The FDA approval of Esketamine, a nasal spray that steams from the popular party drug Ketamine appears to be both practical and fast acting for acute treatment-resistant depression. However, the big question remains about how safe the drug is?
Results from a phase III clinical trial was published this week in the Americal Journal of Psychiatry, which was in place to test the efficacy and safety of Spravato, the FDA-approved esketamine nasal spray manufactured by Janssen Pharmaceuticals.
According to the report, the double-blind, the active-controlled study included 200 patients across 39 outpatient centers over the years 2015-2017. A few patients were given the drug alongside a traditional oral antidepressant, while the placebo group received saline and the conventional oral antidepressant. For a total of 28 days, patients were evaluated for symptom of depression and anxiety at the baseline throughout the treatment.
Researchers claim those given the esketamine displayed more improvements than the other group that was given the placebo. The team also noticed significant improvements in symptoms which started to began as little as 24 hours before the first dose, which proves its fast-acting mechanism.
“This trial of esketamine was one of the pivotal trials in the FDA’s review of this treatment for patients with treatment-resistant depression… The novel mechanism of action of esketamine, coupled with the rapidity of benefit, underpins just how important this development is for patients with difficult to treat depression,” explained Dr. Michael Thase, professor of psychiatry at the University of Pennsylvania and one of the study authors in a press conference.
Just like any other medication, the study revealed suspected side effects; which included dizziness, dissociation, dysgeusia (change or distortion in the sense of taste), vertigo, and nausea. Majority of the people who took it reported the side-effects shortly after dosing and cleared up within 90 minutes.
Experts reported nine people who opted out of the trial after experiencing more severe effects like a migraine, panic attack and feeling drunk.
Despite the nine unfortunate patients, the overall conclusion of the study was that the drug was safe and tolerable for human consumption.
“Most experts and clinicians feel that the marketing of intranasal esketamine will be a boon for a subset of patients who suffer greatly and for whom other currently available treatments have been insufficiently effective,” announced Dr. Timothy B. Sullivan, chair of psychiatry and behavioral sciences at Staten Island University Hospital in Staten Island, NY.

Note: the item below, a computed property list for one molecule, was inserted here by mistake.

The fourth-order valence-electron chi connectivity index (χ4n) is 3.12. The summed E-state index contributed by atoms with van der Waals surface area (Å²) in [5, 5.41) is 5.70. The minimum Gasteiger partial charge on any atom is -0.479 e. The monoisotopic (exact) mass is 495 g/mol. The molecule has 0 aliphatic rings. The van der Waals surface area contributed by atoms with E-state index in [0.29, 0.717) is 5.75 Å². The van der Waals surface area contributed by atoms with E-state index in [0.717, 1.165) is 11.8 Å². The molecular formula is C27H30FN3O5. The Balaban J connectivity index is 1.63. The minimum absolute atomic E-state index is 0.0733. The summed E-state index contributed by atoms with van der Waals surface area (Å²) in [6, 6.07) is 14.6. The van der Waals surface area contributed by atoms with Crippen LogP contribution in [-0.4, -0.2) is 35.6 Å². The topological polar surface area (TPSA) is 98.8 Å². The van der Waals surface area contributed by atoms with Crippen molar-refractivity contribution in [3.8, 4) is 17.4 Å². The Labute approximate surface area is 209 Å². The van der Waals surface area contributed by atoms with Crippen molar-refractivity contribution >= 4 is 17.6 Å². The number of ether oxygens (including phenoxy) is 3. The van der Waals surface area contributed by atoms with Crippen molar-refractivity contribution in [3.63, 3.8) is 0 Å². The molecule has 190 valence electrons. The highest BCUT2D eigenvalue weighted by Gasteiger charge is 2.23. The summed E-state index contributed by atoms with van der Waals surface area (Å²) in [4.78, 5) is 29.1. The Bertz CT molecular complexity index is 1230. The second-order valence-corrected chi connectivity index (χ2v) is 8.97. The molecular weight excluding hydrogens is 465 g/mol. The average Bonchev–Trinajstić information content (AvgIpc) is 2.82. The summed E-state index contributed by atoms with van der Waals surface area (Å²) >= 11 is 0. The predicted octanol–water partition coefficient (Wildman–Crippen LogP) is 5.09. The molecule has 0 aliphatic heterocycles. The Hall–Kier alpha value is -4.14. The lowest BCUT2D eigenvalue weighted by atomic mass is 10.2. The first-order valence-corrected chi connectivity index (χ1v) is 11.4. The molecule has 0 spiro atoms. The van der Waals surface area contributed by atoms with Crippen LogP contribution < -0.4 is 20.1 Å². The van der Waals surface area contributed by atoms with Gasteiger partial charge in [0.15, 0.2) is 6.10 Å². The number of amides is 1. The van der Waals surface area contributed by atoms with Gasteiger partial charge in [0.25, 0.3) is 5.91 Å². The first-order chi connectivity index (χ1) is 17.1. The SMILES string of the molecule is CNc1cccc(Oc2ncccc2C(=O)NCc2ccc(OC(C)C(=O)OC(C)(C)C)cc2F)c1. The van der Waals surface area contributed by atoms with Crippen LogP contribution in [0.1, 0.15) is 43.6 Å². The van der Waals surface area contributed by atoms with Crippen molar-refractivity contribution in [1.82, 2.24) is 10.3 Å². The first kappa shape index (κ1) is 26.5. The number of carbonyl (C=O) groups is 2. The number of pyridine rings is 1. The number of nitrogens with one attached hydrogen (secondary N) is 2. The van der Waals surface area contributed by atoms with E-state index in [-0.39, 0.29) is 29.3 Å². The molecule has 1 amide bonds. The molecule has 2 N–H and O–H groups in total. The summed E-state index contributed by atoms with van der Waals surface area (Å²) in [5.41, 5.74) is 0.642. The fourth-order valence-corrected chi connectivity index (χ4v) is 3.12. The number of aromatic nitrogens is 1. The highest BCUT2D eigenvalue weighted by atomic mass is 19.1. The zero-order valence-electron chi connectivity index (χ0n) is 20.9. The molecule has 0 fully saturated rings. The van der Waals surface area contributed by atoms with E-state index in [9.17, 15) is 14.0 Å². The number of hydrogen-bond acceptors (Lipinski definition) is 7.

Due to the nature of the drug, many question the safety of the drug, according to a new editorial on the same issue of the American Journal of Psychiatry, Dr. Alan F. Schatzberg, the Kenneth T. Norris, Jr. Professor of Psychiatry and Behavioral Sciences at Stanford University School of Medicine addressed some of those concerns.
“It’s not clear to me that we understand what’s the optimal way of using it, how much we should give, how long we should give it for, [and] what we should do when we stop it,” Schatzberg explained to the press.
“That doesn’t mean that someone shouldn’t go ahead and use it. However, I think there has to be a modicum of caution that we don’t have all the answers,” he concluded.
Schatzberg’s main concerns are the potential for abuse and issues with withdrawal. He claims, like many other drugs, there may be a risk for adverse health events when people stop the use.
A spokeswoman for Janssen highlighted that Spravato nasal spray is the “first new mechanism of action for the antidepressant medication in decades,” noting that before doctors had limited was of treating treatment-resistant depression.
“These findings, which represent part of Phase 3 clinical trial program of more than 1,700 patients, reinforce the robust efficacy and safety profile of the medicine and the significant improvement of depression symptoms that SPRAVATO™ may offer adults with TRD,” read the statement.
Because of medical science, Estketamine is chemically identical to Ketamine, a powerful anesthetic. For years, Ketamine has gained a reputation as a powerful club drug, with the potential to incapacitate the user.
Due to the risks involved with the administration of esketamine, the FDA is only allowing it in hospitals and to be given by a trained clinical professional.
“This unique agent will not be generally available for some time. Although this may be disappointing to some, it is important with any such novel and complex treatment to carefully observe its effects and risks once administered to less controlled and selected populations,” said Sullivan.
“I don’t think we’ve answered all the questions that we need to to be one-hundred percent comfortable, but that doesn’t mean we shouldn’t use the drug,” concluded Schatzberg’s statement.
Author: Mckenzie Santa Maria